The European Commission has stated that EU member states will have to meet an energy efficiency target of 30% by 2030, a goal which has been criticised by Glass for Europe.
Last March, the European Council gave a mandate to the European Commission (EC) to design a coherent strategy to improve energy efficiency and to reduce the energy dependence of the EU.
Glass for Europe has responded angrily to the communication released by the EC, describing it as an opportunity ‘ruined by political bargaining solely revolving around a number to serve as a target.
‘In the absence of a focus on the energy efficiency potential of the different sectors of the economy and without any policy measure foreseen to help grasp subsequent savings, the communication and the 30% target unveiled yesterday are de facto meaningless’.
Glass for Europe continues:
The impact assessment and the Commission’s communication published yesterday pinpoint once again the huge cost-effective energy saving potential associated with the renovation of existing buildings.
It even rightly suggests the huge energy efficiency gains which could be achieved thanks to state-of-the-art windows, when stressing that 44% of windows are still single-glazed in the EU.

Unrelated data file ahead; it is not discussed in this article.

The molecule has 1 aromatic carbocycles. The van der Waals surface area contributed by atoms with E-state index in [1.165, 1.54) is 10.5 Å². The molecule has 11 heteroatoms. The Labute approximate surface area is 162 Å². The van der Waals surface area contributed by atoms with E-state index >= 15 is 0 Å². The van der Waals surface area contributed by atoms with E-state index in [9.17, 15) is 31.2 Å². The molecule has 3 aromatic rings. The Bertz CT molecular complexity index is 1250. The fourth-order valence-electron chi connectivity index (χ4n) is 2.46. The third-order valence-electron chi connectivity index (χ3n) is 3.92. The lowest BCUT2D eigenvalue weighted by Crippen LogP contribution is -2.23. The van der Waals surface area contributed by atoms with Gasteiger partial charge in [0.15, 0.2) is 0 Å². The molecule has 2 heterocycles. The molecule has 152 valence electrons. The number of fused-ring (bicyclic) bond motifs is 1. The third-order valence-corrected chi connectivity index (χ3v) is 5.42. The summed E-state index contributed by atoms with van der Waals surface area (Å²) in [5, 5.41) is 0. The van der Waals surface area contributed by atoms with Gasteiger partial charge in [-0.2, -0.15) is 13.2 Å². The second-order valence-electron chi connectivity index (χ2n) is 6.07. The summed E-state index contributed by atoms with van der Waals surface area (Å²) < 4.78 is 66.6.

“None of this is new so where is the strategy on energy efficiency in buildings?” asked Bertrand Cazes, Secretary General of Glass for Europe.
“What are the operational objectives in terms of building renovation? What measures will be set out by the EU to ensure that the 44% of windows which are still single-glazed are upgraded with efficient glazing solutions?”
Once again the Commission publishes a communication which does not contain any specific objective to reduce energy consumption in the building sector, nor propose concrete measure for triggering a market for building renovation.
“How many further studies, impact assessments and empty words will be necessary before the EU moves to action?” added Bertrand Cazes.
It will now be the Council and the new European Commission’s responsibility to fill the gaps of this meaningless communication.
Glass for Europe calls for the swift development of an EU energy labelling scheme for windows and for an ambitious revision of the Energy Performance of Buildings Directive.
This could be the basis of a coherent plan meant to deliver energy efficiency in buildings.